In this article we will discuss the parallel matrix product, a simple yet efficient parallel algorithm for the product of two matrices. This algorithm is used a lot so its a good idea to make it parallel. Here we can see the code:

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int alg_matmul2D(int m, int n, int p, float **a, float **b, float **c) { int i, j, k ; for (i=0; i<m; i++) { for (j=0; j<n; j++) { a[i][j]=0; for (k=0; k<p; k++) a[i][j] += b[i][k]*c[k][j] ; } } return 0; } |

### Performance considerations

This code introduces more complexity than the codes analyzed in the previous articles about parallell computation of **PI **and parallel computation of **matrix-vector product.** The main issues come from memory accesses that do not exploit data locality. More specifically, the computation of PI uses only scalar variables, there is not any use of large arrays. The matrix-vector product uses arrays that are accessed preserving memory locality. Here in the matrix-matrix product, we are addressing arrays of two dimensions that are not accessed preserving data locality, and thus exhibit the following memory problems that impact on performance.

In the code presented above we notice that we are implementing the basic matrix product accumulating the products of rows and columns into the result matrix *a*. As we multiply rows and columns the major problem on this code appears. How can we perform an optimized memory access at the same time for matrices *b* and *c*? Assume that the matrices are stored in memory in row-major order. We access matrix *a* by rows and matrix *b* by columns, so we use antagonic memory accesses here. The key point is that if we optimize one matrix memory access, we get a bad memory access in the other matrix. The same holds for column-major storage.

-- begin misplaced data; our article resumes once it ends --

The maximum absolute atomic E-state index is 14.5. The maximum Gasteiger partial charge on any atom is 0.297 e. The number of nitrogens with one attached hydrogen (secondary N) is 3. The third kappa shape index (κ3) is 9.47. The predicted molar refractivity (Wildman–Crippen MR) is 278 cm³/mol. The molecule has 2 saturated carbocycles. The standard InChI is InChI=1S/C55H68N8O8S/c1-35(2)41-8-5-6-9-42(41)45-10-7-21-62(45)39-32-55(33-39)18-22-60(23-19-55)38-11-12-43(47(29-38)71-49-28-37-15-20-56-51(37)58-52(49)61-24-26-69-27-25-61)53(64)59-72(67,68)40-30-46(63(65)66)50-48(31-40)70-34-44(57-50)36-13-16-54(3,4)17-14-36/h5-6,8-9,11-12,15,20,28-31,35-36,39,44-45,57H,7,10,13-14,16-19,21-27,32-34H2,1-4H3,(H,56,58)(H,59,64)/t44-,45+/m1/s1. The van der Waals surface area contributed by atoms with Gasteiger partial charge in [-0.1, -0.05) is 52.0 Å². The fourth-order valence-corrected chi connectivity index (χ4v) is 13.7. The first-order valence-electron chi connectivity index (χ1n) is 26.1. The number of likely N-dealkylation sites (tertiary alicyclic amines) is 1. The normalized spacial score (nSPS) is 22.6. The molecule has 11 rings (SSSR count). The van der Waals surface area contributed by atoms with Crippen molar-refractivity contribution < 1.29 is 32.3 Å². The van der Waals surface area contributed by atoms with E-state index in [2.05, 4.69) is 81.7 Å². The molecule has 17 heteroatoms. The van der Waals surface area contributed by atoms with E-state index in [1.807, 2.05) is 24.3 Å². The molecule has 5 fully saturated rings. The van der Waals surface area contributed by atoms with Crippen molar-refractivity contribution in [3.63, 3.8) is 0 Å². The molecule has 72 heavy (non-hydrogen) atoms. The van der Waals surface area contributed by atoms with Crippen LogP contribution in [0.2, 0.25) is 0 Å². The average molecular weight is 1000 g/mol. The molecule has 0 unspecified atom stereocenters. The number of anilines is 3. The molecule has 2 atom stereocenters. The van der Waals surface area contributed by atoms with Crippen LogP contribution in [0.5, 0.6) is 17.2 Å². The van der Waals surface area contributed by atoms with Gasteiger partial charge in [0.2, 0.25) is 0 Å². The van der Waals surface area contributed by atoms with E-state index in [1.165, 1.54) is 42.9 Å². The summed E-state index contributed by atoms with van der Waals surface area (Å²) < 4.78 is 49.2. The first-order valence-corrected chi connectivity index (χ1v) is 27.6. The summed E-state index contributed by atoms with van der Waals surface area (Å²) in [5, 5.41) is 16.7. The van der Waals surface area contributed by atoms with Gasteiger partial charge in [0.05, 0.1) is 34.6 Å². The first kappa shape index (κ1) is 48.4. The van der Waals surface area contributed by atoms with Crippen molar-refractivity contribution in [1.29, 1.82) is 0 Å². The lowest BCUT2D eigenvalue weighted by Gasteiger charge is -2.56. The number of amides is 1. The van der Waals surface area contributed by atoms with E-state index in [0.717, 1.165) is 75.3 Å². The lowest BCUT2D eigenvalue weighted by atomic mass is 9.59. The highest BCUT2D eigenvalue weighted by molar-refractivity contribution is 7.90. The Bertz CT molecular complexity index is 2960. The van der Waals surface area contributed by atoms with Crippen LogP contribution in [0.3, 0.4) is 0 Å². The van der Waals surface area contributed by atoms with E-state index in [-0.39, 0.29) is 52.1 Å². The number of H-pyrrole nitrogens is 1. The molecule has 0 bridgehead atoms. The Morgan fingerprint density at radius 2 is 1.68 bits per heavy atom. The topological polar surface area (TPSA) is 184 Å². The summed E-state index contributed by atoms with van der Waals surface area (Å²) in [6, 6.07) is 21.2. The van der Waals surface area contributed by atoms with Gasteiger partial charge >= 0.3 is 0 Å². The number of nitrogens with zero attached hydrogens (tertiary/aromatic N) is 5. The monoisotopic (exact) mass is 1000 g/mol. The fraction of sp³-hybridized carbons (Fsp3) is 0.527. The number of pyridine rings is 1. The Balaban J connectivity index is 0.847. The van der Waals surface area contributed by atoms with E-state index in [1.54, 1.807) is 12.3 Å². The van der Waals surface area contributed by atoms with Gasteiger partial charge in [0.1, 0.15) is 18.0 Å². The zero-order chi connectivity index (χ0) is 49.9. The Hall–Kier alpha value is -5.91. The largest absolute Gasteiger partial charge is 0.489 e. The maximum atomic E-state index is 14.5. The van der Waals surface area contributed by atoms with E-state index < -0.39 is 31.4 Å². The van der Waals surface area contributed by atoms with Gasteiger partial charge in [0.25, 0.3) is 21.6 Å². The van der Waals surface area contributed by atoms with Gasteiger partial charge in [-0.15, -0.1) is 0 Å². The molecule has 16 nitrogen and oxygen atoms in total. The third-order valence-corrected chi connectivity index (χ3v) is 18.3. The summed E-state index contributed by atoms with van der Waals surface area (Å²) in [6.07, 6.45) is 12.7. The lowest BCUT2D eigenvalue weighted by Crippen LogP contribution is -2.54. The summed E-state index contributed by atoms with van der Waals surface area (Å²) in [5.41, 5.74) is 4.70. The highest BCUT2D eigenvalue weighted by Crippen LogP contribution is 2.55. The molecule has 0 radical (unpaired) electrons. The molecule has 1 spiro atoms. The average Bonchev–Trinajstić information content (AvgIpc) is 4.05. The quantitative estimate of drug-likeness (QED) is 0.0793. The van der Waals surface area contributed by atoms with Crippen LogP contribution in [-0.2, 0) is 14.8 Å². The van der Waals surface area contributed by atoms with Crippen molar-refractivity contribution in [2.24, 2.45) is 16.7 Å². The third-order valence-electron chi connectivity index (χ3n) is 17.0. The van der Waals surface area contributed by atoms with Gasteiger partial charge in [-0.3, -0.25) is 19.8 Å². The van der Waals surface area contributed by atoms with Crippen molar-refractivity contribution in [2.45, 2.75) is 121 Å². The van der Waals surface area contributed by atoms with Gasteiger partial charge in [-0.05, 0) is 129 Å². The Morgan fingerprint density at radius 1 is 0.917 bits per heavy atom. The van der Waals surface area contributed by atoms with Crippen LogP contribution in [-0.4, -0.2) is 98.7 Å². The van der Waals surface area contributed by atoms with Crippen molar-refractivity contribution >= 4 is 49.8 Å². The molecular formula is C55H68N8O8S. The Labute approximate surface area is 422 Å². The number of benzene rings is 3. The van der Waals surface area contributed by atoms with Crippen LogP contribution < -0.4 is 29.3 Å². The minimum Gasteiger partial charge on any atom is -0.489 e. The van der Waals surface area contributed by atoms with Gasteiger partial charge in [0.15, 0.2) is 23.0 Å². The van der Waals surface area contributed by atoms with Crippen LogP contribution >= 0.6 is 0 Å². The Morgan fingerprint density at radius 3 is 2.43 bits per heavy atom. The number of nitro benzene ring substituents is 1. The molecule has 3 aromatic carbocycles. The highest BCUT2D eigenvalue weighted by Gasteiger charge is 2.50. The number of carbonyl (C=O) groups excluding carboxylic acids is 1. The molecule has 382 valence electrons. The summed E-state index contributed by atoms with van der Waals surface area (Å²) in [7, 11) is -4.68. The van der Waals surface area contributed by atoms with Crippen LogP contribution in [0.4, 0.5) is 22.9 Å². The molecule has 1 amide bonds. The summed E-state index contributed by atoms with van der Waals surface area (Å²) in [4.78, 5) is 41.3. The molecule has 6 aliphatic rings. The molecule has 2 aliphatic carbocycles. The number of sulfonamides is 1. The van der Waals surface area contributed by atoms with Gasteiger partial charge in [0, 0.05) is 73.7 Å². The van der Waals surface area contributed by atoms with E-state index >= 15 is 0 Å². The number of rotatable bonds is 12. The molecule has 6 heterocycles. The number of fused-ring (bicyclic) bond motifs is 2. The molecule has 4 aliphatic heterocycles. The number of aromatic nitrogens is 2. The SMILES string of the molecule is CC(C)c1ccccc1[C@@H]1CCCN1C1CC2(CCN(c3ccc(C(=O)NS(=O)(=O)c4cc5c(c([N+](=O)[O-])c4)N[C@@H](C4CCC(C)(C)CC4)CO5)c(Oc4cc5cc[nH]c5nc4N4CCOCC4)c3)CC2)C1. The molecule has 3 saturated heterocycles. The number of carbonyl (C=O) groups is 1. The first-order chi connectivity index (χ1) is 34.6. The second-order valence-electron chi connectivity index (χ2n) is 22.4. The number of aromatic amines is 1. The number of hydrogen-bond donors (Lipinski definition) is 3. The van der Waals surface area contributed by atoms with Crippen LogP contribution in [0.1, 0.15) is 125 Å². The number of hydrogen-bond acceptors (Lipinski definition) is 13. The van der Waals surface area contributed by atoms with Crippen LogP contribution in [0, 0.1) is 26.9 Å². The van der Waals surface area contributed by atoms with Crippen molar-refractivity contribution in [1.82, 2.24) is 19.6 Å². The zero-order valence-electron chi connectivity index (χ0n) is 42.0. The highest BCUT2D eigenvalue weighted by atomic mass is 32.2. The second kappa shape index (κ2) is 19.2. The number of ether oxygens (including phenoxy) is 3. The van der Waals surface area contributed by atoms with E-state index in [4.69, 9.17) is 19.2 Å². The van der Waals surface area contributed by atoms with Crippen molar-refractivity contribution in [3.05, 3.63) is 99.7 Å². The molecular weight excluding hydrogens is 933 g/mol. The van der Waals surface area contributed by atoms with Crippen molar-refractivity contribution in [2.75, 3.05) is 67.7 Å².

### Parallel matrix matrix multiplication with OpenMP

Basically we can’t avoid the previous memory access problem without changing the way the matrices are allocated in memory, and this is out of the scope of this article. Apart from memory and locality issues, how can we obtain better performance from this code? The answer is make it parallel. Here we can see the parallel implementation using OpenMP standard:

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int alg_matmul2D(int m, int n, int p, float** a, float** b, float** c) { int i,j,k; #pragma omp parallel shared(a,b,c) private(i,j,k) { #pragma omp for schedule(static) for (i=0; i<m; i=i+1){ for (j=0; j<n; j=j+1){ a[i][j]=0.; for (k=0; k<p; k=k+1){ a[i][j]=(a[i][j])+((b[i][k])*(c[k][j])); } } } } return 0; } |

The OpenMP-enabled parallel code exploits coarse grain parallelism, which makes use of the cores available in a multicore machine. Basically, we have parallelized the outermost loop which drives the accesses to the result matrix *a* in the first dimension. Thus, work-sharing among the thrads is such that different threads will calculate different rows of the result matrix *a*. Note that different threads will write different parts of the result in the array *a*, so we dont’t get any problems during the parallel execution. Note that accesses to matrices *b* and *c* are read-only and do not introduce any problems either. In the parallelization strategy, we share all the matrices and everything will work fine; in addtion. all the indices of the loops are privatized because every thread needs to do it’s own iterations of the loops.

### Experimental results

We have described a simple parallel algorithm for the matrix-matrix product using OpenMP. But what about its performance? Lets see them now. All executions, times and speed-ups are measured using the following machine:

Intel(R) Core(TM) i7-3632QM CPU @ 2.20GHz (4 cores with hyperthreading Cache size 6144 KB) 8GB RAM

The experimental results shown above use 4 physical cores with hyperthreading, which makes a total of 8 threads, with 2 threads per core. The ideal speed-up is around 5 and we get a maximun speed up near 3.5, which exposes the memory problems of the matrix-matrix product and its impact on performance. These results give us a good reason to use parallelism as we will get better execution times, increase our productivity, reduce costs and reduce the “time-to-market”.

The performance of parallel algorithms may be increased significantly with programming techniques oriented to locality and memory issues. However, although parallel programming is hard and error-prone, it is the primary source of performance gain in modern computer systems.

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